15 Wonderful Words With No English Equivalent
The Global Language Monitor estimates that there are currently 1,009,753 words in the English language. Despite this large lexicon, many nuances of human experience still leave us tongue-tied. And that’s why sometimes it’s necessary to turn to other languages to find le mot juste. Here are 15 foreign words with no direct English equivalent.
1. Zhaghzhagh // Persian
The chattering of teeth from the cold or from rage.
2. Yuputka // Ulwa
A word made for walking in the woods at night, it’s the phantom sensation of something crawling on your skin.
3. Slampadato // Italian
Addicted to the UV glow of tanning salons? This word describes you.
4. Luftmensch // Yiddish
There are several Yiddish words to describe social misfits. This one is for an impractical dreamer with no business sense. Literally, air person.
5. Iktsuarpok // Inuit
You know that feeling of anticipation when you’re waiting for someone to show up at your house and you keep going outside to see if they’re there yet? This is the word for it.
6. Cotisuelto // Caribbean Spanish
A word that would aptly describe the prevailing fashion trend among American men under 40, it means one who wears the shirt tail outside of his trousers.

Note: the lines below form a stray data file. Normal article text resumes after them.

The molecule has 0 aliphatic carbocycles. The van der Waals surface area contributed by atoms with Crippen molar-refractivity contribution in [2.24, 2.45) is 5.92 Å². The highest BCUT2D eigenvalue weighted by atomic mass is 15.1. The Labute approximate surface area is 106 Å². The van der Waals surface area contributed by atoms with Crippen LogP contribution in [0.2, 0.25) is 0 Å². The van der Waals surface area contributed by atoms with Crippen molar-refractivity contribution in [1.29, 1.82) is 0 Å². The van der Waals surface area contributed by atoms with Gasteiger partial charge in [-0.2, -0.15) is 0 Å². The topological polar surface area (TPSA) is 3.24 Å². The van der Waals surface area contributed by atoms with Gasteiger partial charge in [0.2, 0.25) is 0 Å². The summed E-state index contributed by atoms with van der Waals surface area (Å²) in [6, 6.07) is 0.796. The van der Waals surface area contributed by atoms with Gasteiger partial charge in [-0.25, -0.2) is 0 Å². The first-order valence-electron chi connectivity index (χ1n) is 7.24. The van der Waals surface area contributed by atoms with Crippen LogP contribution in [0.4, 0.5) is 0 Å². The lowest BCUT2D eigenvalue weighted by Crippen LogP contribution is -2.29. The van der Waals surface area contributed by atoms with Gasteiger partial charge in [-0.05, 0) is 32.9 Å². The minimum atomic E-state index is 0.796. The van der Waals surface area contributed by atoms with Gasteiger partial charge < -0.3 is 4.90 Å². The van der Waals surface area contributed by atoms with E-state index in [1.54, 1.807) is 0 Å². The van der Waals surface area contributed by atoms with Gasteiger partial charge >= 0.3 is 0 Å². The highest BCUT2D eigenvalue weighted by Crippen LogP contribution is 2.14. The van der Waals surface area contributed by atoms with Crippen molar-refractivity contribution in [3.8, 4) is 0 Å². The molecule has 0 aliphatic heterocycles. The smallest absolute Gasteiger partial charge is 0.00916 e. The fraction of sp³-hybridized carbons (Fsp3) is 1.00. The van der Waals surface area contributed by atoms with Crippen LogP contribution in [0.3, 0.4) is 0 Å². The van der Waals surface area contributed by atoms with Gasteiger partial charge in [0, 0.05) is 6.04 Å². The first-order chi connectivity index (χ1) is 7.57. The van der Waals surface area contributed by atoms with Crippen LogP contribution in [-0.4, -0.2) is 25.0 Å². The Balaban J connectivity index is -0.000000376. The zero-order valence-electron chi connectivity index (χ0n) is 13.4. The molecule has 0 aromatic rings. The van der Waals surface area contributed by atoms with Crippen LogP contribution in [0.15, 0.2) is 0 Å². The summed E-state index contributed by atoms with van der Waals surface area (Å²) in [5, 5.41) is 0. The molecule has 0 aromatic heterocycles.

7. Pana Po’o // Hawaiian
“Hmm, now where did I leave those keys?” he said, pana po’oing. It means to scratch your head in order to help you remember something you’ve forgotten.
8. Gumusservi // Turkish
Meteorologists can be poets in Turkey with words like this at their disposal. It means moonlight shining on water.
9. Vybafnout // Czech
A word tailor-made for annoying older brothers—it means to jump out and say boo.
10. Mencolek // Indonesian
You know that old trick where you tap someone lightly on the opposite shoulder from behind to fool them? The Indonesians have a word for it.
11. Faamiti // Samoan
To make a squeaking sound by sucking air past the lips in order to gain the attention of a dog or child.
12. Glas wen // Welsh
A smile that is insincere or mocking. Literally, a blue smile.
13. Bakku-shan // Japanese
The experience of seeing a woman who appears pretty from behind but not from the front.
14. Boketto // Japanese
It’s nice to know that the Japanese think enough of the act of gazing vacantly into the distance without thinking to give it a name.
15. Kummerspeck // German
Excess weight gained from emotional overeating. Literally, grief bacon.
Many of the words above can be found in BBC researcher Adam Jacot de Boinod's book The Meaning of Tingo and Other Extraordinary Words from Around the World.